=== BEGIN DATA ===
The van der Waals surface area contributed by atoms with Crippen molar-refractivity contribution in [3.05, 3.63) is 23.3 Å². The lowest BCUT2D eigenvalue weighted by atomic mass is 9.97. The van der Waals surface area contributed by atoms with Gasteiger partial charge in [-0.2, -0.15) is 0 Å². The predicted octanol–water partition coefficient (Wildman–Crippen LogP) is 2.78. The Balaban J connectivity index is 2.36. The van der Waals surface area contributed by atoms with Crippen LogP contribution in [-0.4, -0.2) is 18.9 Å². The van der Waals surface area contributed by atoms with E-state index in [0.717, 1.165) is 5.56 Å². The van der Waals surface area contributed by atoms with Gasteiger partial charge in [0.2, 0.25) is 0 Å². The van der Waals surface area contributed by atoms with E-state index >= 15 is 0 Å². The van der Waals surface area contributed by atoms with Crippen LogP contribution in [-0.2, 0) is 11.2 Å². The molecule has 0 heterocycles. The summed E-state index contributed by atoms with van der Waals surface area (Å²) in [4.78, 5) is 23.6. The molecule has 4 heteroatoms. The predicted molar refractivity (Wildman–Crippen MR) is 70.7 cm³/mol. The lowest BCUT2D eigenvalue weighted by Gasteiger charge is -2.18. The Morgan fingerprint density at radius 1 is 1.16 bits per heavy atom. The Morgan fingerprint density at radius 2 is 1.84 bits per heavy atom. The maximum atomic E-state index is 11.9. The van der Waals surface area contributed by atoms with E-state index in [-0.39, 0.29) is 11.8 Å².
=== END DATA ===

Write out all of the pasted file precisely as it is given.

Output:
The van der Waals surface area contributed by atoms with Crippen molar-refractivity contribution in [3.05, 3.63) is 23.3 Å². The lowest BCUT2D eigenvalue weighted by atomic mass is 9.97. The van der Waals surface area contributed by atoms with Gasteiger partial charge in [-0.2, -0.15) is 0 Å². The predicted octanol–water partition coefficient (Wildman–Crippen LogP) is 2.78. The Balaban J connectivity index is 2.36. The van der Waals surface area contributed by atoms with Crippen LogP contribution in [-0.4, -0.2) is 18.9 Å². The van der Waals surface area contributed by atoms with E-state index in [0.717, 1.165) is 5.56 Å². The van der Waals surface area contributed by atoms with Gasteiger partial charge in [0.2, 0.25) is 0 Å². The van der Waals surface area contributed by atoms with E-state index >= 15 is 0 Å². The van der Waals surface area contributed by atoms with Crippen LogP contribution in [-0.2, 0) is 11.2 Å². The molecule has 0 heterocycles. The summed E-state index contributed by atoms with van der Waals surface area (Å²) in [4.78, 5) is 23.6. The molecule has 4 heteroatoms. The predicted molar refractivity (Wildman–Crippen MR) is 70.7 cm³/mol. The lowest BCUT2D eigenvalue weighted by Gasteiger charge is -2.18. The Morgan fingerprint density at radius 1 is 1.16 bits per heavy atom. The Morgan fingerprint density at radius 2 is 1.84 bits per heavy atom. The maximum atomic E-state index is 11.9. The van der Waals surface area contributed by atoms with E-state index in [-0.39, 0.29) is 11.8 Å².